A/1 Jetstream Towline Glider, November 1960 American Modeler Magazine - Airplanes and RocketsAirplanes and Rockets website visitor L. Ross wrote to request that this article featuring Warren Kurth's Jetstream A-1 towline glider be posted. I recently purchased the November 1960 issue of American Modeler magazine, where it appeared, so I scanned and processed the images and text. Detailed building, covering, and flying instructions are provided by Mr. Kurth. The Jetstream's projected wingspan is given on the plans as 47", with a wing area of 269 square inches. The fuselage is 31" long with a balsa box construction, while the wing an tail surfaces are sticks and sheet ribs. The wing airfoil is undercambered, which makes covering with Jap tissue a little tricky, but the horizontal stabilizer uses a flat bottom lifting airfoil. Instructions for making the regulation A-1 towline is even given. The model is built so light that it requires more than 1.5 ounces of ballast to bring it up to the A-1 class minimum of 5.08 oz (144 grams)...

Sparks on Ice: Radio in the Arctic

Sparks on Ice: Radio in the Arctic, December 1945 Flying Aces - Airplanes and RocketsThe old adage about pioneers taking the arrows is true in many realms - not just the exploration and settling of the wild west. This story entitled "Sparks on Ice" recounting the trials and tribulations of the troops who installed and debugged the first arctic directional beacons appeared in a 1945 issue of Flying Age magazine. "Sparks" (or "Sparky") was an endearing nickname given to early radio operators who used spark gap transmitters to send out their Morse code messages. It stuck around for many years after better transmitter systems were developed - although it is not very often heard today. The most interesting part of Mark Weaver's article is a discussion of the many atmospheric phenomena that affect radio waves of various wavelengths. A lot of smart people - enlisted, commissioned, and civilian - sacrificed mightily...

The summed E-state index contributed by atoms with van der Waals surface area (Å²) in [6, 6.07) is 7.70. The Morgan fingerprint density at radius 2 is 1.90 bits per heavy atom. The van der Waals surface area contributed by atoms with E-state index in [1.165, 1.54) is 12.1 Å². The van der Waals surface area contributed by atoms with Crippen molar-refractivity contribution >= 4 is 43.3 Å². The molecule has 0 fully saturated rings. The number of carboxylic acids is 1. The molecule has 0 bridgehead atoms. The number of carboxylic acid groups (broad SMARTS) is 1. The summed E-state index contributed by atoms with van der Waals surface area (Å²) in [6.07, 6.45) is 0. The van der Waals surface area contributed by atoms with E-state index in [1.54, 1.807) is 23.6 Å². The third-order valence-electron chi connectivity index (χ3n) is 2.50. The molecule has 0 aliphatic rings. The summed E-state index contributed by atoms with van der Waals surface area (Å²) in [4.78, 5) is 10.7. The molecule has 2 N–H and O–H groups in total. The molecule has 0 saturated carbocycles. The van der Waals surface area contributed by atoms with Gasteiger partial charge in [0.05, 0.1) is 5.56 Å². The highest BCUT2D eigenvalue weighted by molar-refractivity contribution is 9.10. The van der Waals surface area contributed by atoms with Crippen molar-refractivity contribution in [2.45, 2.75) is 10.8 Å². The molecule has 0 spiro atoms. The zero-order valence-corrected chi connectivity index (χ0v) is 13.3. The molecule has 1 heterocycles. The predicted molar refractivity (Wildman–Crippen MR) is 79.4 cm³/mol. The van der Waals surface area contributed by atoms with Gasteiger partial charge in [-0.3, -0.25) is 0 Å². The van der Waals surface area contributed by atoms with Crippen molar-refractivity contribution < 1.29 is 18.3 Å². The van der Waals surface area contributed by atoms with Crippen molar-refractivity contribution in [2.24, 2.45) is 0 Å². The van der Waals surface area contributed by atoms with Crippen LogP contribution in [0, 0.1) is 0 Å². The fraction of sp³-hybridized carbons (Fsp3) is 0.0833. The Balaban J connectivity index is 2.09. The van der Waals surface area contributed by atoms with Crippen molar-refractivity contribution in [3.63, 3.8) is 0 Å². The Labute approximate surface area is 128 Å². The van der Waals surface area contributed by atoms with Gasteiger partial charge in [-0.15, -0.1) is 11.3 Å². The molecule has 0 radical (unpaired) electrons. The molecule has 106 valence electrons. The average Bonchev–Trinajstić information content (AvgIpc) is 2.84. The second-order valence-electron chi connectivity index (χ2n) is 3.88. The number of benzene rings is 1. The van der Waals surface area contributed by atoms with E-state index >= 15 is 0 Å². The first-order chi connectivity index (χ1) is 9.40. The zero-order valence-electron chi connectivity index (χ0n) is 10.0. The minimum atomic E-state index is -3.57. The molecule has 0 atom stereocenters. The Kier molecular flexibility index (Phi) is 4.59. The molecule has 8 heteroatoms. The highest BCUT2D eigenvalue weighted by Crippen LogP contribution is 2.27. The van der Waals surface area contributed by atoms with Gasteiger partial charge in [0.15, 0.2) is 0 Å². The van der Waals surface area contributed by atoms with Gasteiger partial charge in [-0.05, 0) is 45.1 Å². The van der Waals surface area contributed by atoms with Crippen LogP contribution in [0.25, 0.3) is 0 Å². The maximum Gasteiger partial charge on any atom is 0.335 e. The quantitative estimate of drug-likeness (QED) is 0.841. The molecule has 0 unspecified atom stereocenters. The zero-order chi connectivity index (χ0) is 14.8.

Ban on Hydroxychloroquine Rescinded by AMA

Ban on Hydroxychloroquine Rescinded by AMA - RF CafeExperts and news outlets told Americans and people of the world not to use hydroxychloroquine (HCQ) as an off-label treatment for the Wuhan Flu, in spite of its being safely prescribed for decades. We were told by "experts" that no vaccine could possibly be developed in less than a year. Now, the American Medical Association (AMA) has changed its mind on HCQ and a vaccine is being distributed today. Politically motivated fake science has likely caused suffering and death for an untold number of people. Per Resolution 509 (p18), November 2020: "RESOLVED, That our American Medical Association rescind its statement calling for physicians to stop prescribing hydroxychloroquine and chloroquine until sufficient evidence becomes available to conclusively illustrate that the harm associated with use outweighs benefit early in the disease course..." Careful who you listen to - it could kill you.